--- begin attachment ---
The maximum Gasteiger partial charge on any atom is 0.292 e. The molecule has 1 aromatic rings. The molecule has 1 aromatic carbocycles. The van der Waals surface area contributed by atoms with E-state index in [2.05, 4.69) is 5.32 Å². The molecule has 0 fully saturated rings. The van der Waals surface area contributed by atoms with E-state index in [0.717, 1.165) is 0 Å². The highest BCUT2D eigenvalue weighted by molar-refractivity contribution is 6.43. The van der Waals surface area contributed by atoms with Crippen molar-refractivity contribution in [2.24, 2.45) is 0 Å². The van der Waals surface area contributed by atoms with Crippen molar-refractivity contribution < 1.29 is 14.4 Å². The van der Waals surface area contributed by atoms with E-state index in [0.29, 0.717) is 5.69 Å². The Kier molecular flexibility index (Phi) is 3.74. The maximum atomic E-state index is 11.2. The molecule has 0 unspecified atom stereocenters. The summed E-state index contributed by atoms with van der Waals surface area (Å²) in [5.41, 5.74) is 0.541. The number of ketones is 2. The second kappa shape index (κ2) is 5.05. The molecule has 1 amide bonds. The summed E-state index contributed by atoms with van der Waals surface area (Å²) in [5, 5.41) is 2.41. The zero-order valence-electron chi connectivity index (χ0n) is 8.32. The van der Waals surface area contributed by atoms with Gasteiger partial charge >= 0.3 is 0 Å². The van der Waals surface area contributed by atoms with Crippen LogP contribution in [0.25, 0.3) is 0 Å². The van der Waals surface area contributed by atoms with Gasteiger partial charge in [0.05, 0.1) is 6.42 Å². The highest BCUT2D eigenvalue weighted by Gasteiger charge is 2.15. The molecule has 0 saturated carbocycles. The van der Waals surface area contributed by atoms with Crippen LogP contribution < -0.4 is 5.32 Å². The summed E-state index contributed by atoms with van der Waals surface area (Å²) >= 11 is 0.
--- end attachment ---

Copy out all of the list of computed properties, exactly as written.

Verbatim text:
The maximum Gasteiger partial charge on any atom is 0.292 e. The molecule has 1 aromatic rings. The molecule has 1 aromatic carbocycles. The van der Waals surface area contributed by atoms with E-state index in [2.05, 4.69) is 5.32 Å². The molecule has 0 fully saturated rings. The van der Waals surface area contributed by atoms with E-state index in [0.717, 1.165) is 0 Å². The highest BCUT2D eigenvalue weighted by molar-refractivity contribution is 6.43. The van der Waals surface area contributed by atoms with Crippen molar-refractivity contribution in [2.24, 2.45) is 0 Å². The van der Waals surface area contributed by atoms with Crippen molar-refractivity contribution < 1.29 is 14.4 Å². The van der Waals surface area contributed by atoms with E-state index in [0.29, 0.717) is 5.69 Å². The Kier molecular flexibility index (Phi) is 3.74. The maximum atomic E-state index is 11.2. The molecule has 0 unspecified atom stereocenters. The summed E-state index contributed by atoms with van der Waals surface area (Å²) in [5.41, 5.74) is 0.541. The number of ketones is 2. The second kappa shape index (κ2) is 5.05. The molecule has 1 amide bonds. The summed E-state index contributed by atoms with van der Waals surface area (Å²) in [5, 5.41) is 2.41. The zero-order valence-electron chi connectivity index (χ0n) is 8.32. The van der Waals surface area contributed by atoms with Gasteiger partial charge >= 0.3 is 0 Å². The van der Waals surface area contributed by atoms with Crippen LogP contribution in [0.25, 0.3) is 0 Å². The van der Waals surface area contributed by atoms with Gasteiger partial charge in [0.05, 0.1) is 6.42 Å². The highest BCUT2D eigenvalue weighted by Gasteiger charge is 2.15. The molecule has 0 saturated carbocycles. The van der Waals surface area contributed by atoms with Crippen LogP contribution < -0.4 is 5.32 Å². The summed E-state index contributed by atoms with van der Waals surface area (Å²) >= 11 is 0.